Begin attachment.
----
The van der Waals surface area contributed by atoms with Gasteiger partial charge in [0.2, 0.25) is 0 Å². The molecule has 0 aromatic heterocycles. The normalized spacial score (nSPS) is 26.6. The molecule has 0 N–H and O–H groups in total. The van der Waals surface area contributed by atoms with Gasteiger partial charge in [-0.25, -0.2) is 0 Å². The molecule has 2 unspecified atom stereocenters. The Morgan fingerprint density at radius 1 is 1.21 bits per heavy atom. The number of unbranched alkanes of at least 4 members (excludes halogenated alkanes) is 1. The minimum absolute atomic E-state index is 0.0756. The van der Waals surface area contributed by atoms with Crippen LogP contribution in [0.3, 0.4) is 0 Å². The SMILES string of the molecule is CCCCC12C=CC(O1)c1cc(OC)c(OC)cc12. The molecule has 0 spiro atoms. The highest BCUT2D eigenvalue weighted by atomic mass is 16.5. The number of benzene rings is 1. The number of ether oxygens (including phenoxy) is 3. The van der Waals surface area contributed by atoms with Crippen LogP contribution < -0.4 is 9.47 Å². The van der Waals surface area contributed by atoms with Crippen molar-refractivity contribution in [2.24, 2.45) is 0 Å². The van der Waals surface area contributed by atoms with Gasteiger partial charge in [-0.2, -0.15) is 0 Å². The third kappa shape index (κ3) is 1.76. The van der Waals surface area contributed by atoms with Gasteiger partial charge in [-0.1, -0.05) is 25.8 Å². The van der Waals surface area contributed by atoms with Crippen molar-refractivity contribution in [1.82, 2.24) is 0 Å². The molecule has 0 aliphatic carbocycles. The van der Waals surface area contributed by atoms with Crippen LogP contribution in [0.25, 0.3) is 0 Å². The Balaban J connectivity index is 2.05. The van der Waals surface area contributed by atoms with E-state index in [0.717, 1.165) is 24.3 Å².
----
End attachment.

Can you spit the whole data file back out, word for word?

The van der Waals surface area contributed by atoms with Gasteiger partial charge in [0.2, 0.25) is 0 Å². The molecule has 0 aromatic heterocycles. The normalized spacial score (nSPS) is 26.6. The molecule has 0 N–H and O–H groups in total. The van der Waals surface area contributed by atoms with Gasteiger partial charge in [-0.25, -0.2) is 0 Å². The molecule has 2 unspecified atom stereocenters. The Morgan fingerprint density at radius 1 is 1.21 bits per heavy atom. The number of unbranched alkanes of at least 4 members (excludes halogenated alkanes) is 1. The minimum absolute atomic E-state index is 0.0756. The van der Waals surface area contributed by atoms with Crippen LogP contribution in [0.3, 0.4) is 0 Å². The SMILES string of the molecule is CCCCC12C=CC(O1)c1cc(OC)c(OC)cc12. The molecule has 0 spiro atoms. The highest BCUT2D eigenvalue weighted by atomic mass is 16.5. The number of benzene rings is 1. The number of ether oxygens (including phenoxy) is 3. The van der Waals surface area contributed by atoms with Crippen LogP contribution < -0.4 is 9.47 Å². The van der Waals surface area contributed by atoms with Crippen molar-refractivity contribution in [2.24, 2.45) is 0 Å². The van der Waals surface area contributed by atoms with Gasteiger partial charge in [-0.2, -0.15) is 0 Å². The third kappa shape index (κ3) is 1.76. The van der Waals surface area contributed by atoms with Gasteiger partial charge in [-0.1, -0.05) is 25.8 Å². The van der Waals surface area contributed by atoms with Crippen molar-refractivity contribution in [1.82, 2.24) is 0 Å². The molecule has 0 aliphatic carbocycles. The van der Waals surface area contributed by atoms with Crippen LogP contribution in [0.25, 0.3) is 0 Å². The Balaban J connectivity index is 2.05. The van der Waals surface area contributed by atoms with E-state index in [0.717, 1.165) is 24.3 Å².